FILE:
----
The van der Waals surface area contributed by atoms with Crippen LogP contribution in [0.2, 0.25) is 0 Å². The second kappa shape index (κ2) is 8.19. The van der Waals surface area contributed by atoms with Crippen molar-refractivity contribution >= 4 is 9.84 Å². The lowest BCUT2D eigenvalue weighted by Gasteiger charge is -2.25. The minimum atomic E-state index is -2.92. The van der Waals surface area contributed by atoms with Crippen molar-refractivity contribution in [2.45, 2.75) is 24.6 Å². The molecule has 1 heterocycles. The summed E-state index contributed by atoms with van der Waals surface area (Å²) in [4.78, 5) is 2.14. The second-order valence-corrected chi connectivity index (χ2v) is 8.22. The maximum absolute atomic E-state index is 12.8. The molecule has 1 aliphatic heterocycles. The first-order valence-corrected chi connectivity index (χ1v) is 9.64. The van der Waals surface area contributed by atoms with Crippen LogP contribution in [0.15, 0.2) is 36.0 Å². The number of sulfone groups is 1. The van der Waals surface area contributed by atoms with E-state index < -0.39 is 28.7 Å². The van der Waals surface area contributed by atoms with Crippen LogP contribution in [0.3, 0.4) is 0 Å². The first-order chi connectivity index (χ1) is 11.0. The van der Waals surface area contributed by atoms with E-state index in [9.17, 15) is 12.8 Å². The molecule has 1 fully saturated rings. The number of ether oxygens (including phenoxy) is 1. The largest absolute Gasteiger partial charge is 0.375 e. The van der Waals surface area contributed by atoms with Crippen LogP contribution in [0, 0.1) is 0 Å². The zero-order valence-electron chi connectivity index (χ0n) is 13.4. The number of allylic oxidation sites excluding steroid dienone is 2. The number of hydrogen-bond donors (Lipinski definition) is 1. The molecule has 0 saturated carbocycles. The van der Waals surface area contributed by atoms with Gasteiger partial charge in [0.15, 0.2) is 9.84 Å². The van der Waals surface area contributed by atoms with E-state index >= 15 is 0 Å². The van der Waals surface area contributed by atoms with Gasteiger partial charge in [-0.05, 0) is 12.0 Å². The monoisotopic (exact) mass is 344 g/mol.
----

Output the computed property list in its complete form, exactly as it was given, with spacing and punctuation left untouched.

The van der Waals surface area contributed by atoms with Crippen LogP contribution in [0.2, 0.25) is 0 Å². The second kappa shape index (κ2) is 8.19. The van der Waals surface area contributed by atoms with Crippen molar-refractivity contribution >= 4 is 9.84 Å². The lowest BCUT2D eigenvalue weighted by Gasteiger charge is -2.25. The minimum atomic E-state index is -2.92. The van der Waals surface area contributed by atoms with Crippen molar-refractivity contribution in [2.45, 2.75) is 24.6 Å². The molecule has 1 heterocycles. The summed E-state index contributed by atoms with van der Waals surface area (Å²) in [4.78, 5) is 2.14. The second-order valence-corrected chi connectivity index (χ2v) is 8.22. The maximum absolute atomic E-state index is 12.8. The molecule has 1 aliphatic heterocycles. The first-order valence-corrected chi connectivity index (χ1v) is 9.64. The van der Waals surface area contributed by atoms with Crippen LogP contribution in [0.15, 0.2) is 36.0 Å². The number of sulfone groups is 1. The van der Waals surface area contributed by atoms with E-state index < -0.39 is 28.7 Å². The van der Waals surface area contributed by atoms with Crippen LogP contribution in [0.3, 0.4) is 0 Å². The first-order chi connectivity index (χ1) is 11.0. The van der Waals surface area contributed by atoms with E-state index in [9.17, 15) is 12.8 Å². The molecule has 1 fully saturated rings. The number of ether oxygens (including phenoxy) is 1. The largest absolute Gasteiger partial charge is 0.375 e. The van der Waals surface area contributed by atoms with Crippen LogP contribution in [0, 0.1) is 0 Å². The zero-order valence-electron chi connectivity index (χ0n) is 13.4. The number of allylic oxidation sites excluding steroid dienone is 2. The number of hydrogen-bond donors (Lipinski definition) is 1. The molecule has 0 saturated carbocycles. The van der Waals surface area contributed by atoms with Gasteiger partial charge in [0.15, 0.2) is 9.84 Å². The van der Waals surface area contributed by atoms with E-state index >= 15 is 0 Å². The van der Waals surface area contributed by atoms with Gasteiger partial charge in [-0.05, 0) is 12.0 Å². The monoisotopic (exact) mass is 344 g/mol.